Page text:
Rishi who was 250/1 when tipped on PB as next PM eight months ago
Today the big political news will be the summer statement by the Chancellor, Rishi Sunak, which is being dubbed “the Coronacvirus Mini Budget”. This comes after an extraordinary nine months when has emerged from relative obscurity to be one of the biggest players in UK politics. He’s betting favourite to be Johnson’s successor and second favourite, behind Starmer, for next PM.
It is hard to realise that back in November during the election campaign you could have got 250/1 at Ladbrokes on him becoming Johnson’s successor at Number 10. That bet was highlighted here in a guest slot on November 29th 2019 from longstanding PBer Philip Thompson.
The piece was largely triggered by Johnson’s decision to nominate Sunak to be the Tory party representative on the GE2019 seven way TV debate. The published odds at the the time from the bookie were 200/1 but several of those who bet found they were offered the Ladbrokes odds boost and got 250/1. I have £20 on him at that level.
On Monday in a article Stephen Bush in the Times observed:
Starmer’s inner circle know they have “a Rishi problem”. The party’s loud focus on the need for the government to protect and create jobs is partly because of the dire economic picture but also because they know that they have to find a way of discrediting and destroying the Tory party’s Plan B before it can be activated. They also want to associate Sunak, who is popular with practically everybody in the country, with Johnson, who is a polarising figure. Thankfully for Labour, they have a powerful ally in that fight: Johnson himself. He doesn’t worry about being dislodged from Downing Street by his next-door neighbour and No 10 doesn’t spend any of its time working out how to diminish its chancellor. But, as with so many party leaders before him, Johnson’s interests are best served by associating himself with the most popular member of his party, and that’s Sunak.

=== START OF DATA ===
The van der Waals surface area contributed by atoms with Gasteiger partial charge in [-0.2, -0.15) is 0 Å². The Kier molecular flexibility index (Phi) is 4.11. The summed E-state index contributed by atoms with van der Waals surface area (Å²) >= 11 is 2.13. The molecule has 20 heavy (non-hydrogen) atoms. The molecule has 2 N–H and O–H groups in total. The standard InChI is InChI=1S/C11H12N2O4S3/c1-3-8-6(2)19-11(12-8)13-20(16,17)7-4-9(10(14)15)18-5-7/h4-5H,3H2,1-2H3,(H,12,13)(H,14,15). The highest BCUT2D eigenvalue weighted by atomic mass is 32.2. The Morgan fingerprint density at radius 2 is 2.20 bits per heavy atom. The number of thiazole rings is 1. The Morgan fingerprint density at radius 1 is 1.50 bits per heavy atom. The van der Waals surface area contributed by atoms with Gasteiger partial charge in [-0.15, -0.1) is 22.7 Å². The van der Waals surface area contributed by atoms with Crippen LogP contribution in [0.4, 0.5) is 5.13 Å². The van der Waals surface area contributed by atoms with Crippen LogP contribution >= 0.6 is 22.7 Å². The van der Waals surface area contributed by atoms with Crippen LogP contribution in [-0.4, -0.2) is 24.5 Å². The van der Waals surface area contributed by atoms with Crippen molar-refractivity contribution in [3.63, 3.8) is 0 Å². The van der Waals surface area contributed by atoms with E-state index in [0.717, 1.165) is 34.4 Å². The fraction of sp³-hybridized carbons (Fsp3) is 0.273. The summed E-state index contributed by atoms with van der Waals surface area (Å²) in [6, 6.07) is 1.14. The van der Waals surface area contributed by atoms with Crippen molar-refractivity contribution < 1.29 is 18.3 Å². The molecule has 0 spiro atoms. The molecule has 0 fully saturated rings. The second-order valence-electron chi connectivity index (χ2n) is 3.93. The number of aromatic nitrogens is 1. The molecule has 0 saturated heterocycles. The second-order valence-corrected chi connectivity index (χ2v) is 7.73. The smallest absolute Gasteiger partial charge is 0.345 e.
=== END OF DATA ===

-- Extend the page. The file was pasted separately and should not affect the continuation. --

That popularity for Sunak is seen in poll after poll. The latest ratings from YouGov had the Chancellor with a net rating of plus 38% when asked the “good job/bad job” question. That is miles ahead of both Johnson and Starmer.